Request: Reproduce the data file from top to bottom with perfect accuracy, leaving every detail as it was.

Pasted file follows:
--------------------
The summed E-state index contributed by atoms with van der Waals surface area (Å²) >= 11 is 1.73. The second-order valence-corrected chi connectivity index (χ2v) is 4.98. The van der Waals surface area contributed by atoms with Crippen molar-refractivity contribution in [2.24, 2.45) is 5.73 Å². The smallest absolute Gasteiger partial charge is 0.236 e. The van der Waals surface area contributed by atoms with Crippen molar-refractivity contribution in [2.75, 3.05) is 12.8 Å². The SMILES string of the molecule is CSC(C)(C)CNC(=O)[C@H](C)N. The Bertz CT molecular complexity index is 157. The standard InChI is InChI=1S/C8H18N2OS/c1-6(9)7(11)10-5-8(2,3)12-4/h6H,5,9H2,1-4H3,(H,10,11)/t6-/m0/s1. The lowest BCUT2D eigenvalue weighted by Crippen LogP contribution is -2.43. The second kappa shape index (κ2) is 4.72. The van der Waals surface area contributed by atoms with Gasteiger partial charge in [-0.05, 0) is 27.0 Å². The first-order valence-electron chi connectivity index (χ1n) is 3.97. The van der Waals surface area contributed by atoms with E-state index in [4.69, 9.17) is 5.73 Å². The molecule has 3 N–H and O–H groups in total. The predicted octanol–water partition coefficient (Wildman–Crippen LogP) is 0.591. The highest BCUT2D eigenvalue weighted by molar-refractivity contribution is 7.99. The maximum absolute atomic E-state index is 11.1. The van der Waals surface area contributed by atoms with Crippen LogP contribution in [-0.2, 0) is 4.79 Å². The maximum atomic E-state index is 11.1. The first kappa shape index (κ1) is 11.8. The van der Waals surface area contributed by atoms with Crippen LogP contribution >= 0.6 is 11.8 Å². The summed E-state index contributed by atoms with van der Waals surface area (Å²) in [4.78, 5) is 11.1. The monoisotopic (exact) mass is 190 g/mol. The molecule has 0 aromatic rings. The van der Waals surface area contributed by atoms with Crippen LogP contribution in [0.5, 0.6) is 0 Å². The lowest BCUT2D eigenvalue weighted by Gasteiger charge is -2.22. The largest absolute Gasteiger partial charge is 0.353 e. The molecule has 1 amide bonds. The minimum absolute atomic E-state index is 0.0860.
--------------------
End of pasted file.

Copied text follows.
The summed E-state index contributed by atoms with van der Waals surface area (Å²) >= 11 is 1.73. The second-order valence-corrected chi connectivity index (χ2v) is 4.98. The van der Waals surface area contributed by atoms with Crippen molar-refractivity contribution in [2.24, 2.45) is 5.73 Å². The smallest absolute Gasteiger partial charge is 0.236 e. The van der Waals surface area contributed by atoms with Crippen molar-refractivity contribution in [2.75, 3.05) is 12.8 Å². The SMILES string of the molecule is CSC(C)(C)CNC(=O)[C@H](C)N. The Bertz CT molecular complexity index is 157. The standard InChI is InChI=1S/C8H18N2OS/c1-6(9)7(11)10-5-8(2,3)12-4/h6H,5,9H2,1-4H3,(H,10,11)/t6-/m0/s1. The lowest BCUT2D eigenvalue weighted by Crippen LogP contribution is -2.43. The second kappa shape index (κ2) is 4.72. The van der Waals surface area contributed by atoms with Gasteiger partial charge in [-0.05, 0) is 27.0 Å². The first-order valence-electron chi connectivity index (χ1n) is 3.97. The van der Waals surface area contributed by atoms with E-state index in [4.69, 9.17) is 5.73 Å². The molecule has 3 N–H and O–H groups in total. The predicted octanol–water partition coefficient (Wildman–Crippen LogP) is 0.591. The highest BCUT2D eigenvalue weighted by molar-refractivity contribution is 7.99. The maximum absolute atomic E-state index is 11.1. The van der Waals surface area contributed by atoms with Crippen LogP contribution in [-0.2, 0) is 4.79 Å². The maximum atomic E-state index is 11.1. The first kappa shape index (κ1) is 11.8. The van der Waals surface area contributed by atoms with Crippen LogP contribution >= 0.6 is 11.8 Å². The summed E-state index contributed by atoms with van der Waals surface area (Å²) in [4.78, 5) is 11.1. The monoisotopic (exact) mass is 190 g/mol. The molecule has 0 aromatic rings. The van der Waals surface area contributed by atoms with Crippen LogP contribution in [0.5, 0.6) is 0 Å². The lowest BCUT2D eigenvalue weighted by Gasteiger charge is -2.22. The largest absolute Gasteiger partial charge is 0.353 e. The molecule has 1 amide bonds. The minimum absolute atomic E-state index is 0.0860.